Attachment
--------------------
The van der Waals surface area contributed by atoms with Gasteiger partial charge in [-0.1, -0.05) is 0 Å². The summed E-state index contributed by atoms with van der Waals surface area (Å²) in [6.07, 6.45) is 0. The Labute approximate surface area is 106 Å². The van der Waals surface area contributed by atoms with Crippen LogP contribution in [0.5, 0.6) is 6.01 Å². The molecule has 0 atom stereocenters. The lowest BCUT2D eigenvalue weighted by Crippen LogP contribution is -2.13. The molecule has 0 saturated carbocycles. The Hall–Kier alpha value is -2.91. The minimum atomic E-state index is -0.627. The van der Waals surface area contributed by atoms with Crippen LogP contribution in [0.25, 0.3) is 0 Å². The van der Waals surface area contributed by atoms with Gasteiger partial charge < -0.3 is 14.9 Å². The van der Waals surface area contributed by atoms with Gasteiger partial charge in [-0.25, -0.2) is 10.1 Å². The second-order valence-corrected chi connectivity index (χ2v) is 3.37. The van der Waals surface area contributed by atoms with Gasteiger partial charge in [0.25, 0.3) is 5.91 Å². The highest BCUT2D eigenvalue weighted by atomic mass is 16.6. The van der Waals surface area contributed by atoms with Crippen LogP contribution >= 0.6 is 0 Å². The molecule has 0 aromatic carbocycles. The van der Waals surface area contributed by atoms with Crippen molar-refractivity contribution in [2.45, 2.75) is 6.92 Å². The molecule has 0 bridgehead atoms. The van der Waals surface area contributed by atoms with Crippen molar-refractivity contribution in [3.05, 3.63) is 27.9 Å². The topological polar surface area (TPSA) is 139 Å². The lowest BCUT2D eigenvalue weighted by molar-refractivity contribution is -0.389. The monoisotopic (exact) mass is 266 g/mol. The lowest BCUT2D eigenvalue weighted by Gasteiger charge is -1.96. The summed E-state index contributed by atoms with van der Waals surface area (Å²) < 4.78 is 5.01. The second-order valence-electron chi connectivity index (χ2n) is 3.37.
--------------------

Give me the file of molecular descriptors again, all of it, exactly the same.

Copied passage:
The van der Waals surface area contributed by atoms with Gasteiger partial charge in [-0.1, -0.05) is 0 Å². The summed E-state index contributed by atoms with van der Waals surface area (Å²) in [6.07, 6.45) is 0. The Labute approximate surface area is 106 Å². The van der Waals surface area contributed by atoms with Crippen LogP contribution in [0.5, 0.6) is 6.01 Å². The molecule has 0 atom stereocenters. The lowest BCUT2D eigenvalue weighted by Crippen LogP contribution is -2.13. The molecule has 0 saturated carbocycles. The Hall–Kier alpha value is -2.91. The minimum atomic E-state index is -0.627. The van der Waals surface area contributed by atoms with Crippen LogP contribution in [0.25, 0.3) is 0 Å². The van der Waals surface area contributed by atoms with Gasteiger partial charge < -0.3 is 14.9 Å². The van der Waals surface area contributed by atoms with Gasteiger partial charge in [-0.25, -0.2) is 10.1 Å². The second-order valence-corrected chi connectivity index (χ2v) is 3.37. The van der Waals surface area contributed by atoms with Gasteiger partial charge in [0.25, 0.3) is 5.91 Å². The highest BCUT2D eigenvalue weighted by atomic mass is 16.6. The van der Waals surface area contributed by atoms with Crippen LogP contribution >= 0.6 is 0 Å². The molecule has 0 aromatic carbocycles. The van der Waals surface area contributed by atoms with Crippen molar-refractivity contribution in [2.45, 2.75) is 6.92 Å². The molecule has 0 bridgehead atoms. The van der Waals surface area contributed by atoms with Crippen molar-refractivity contribution in [3.05, 3.63) is 27.9 Å². The topological polar surface area (TPSA) is 139 Å². The lowest BCUT2D eigenvalue weighted by molar-refractivity contribution is -0.389. The monoisotopic (exact) mass is 266 g/mol. The lowest BCUT2D eigenvalue weighted by Gasteiger charge is -1.96. The summed E-state index contributed by atoms with van der Waals surface area (Å²) < 4.78 is 5.01. The second-order valence-electron chi connectivity index (χ2n) is 3.37.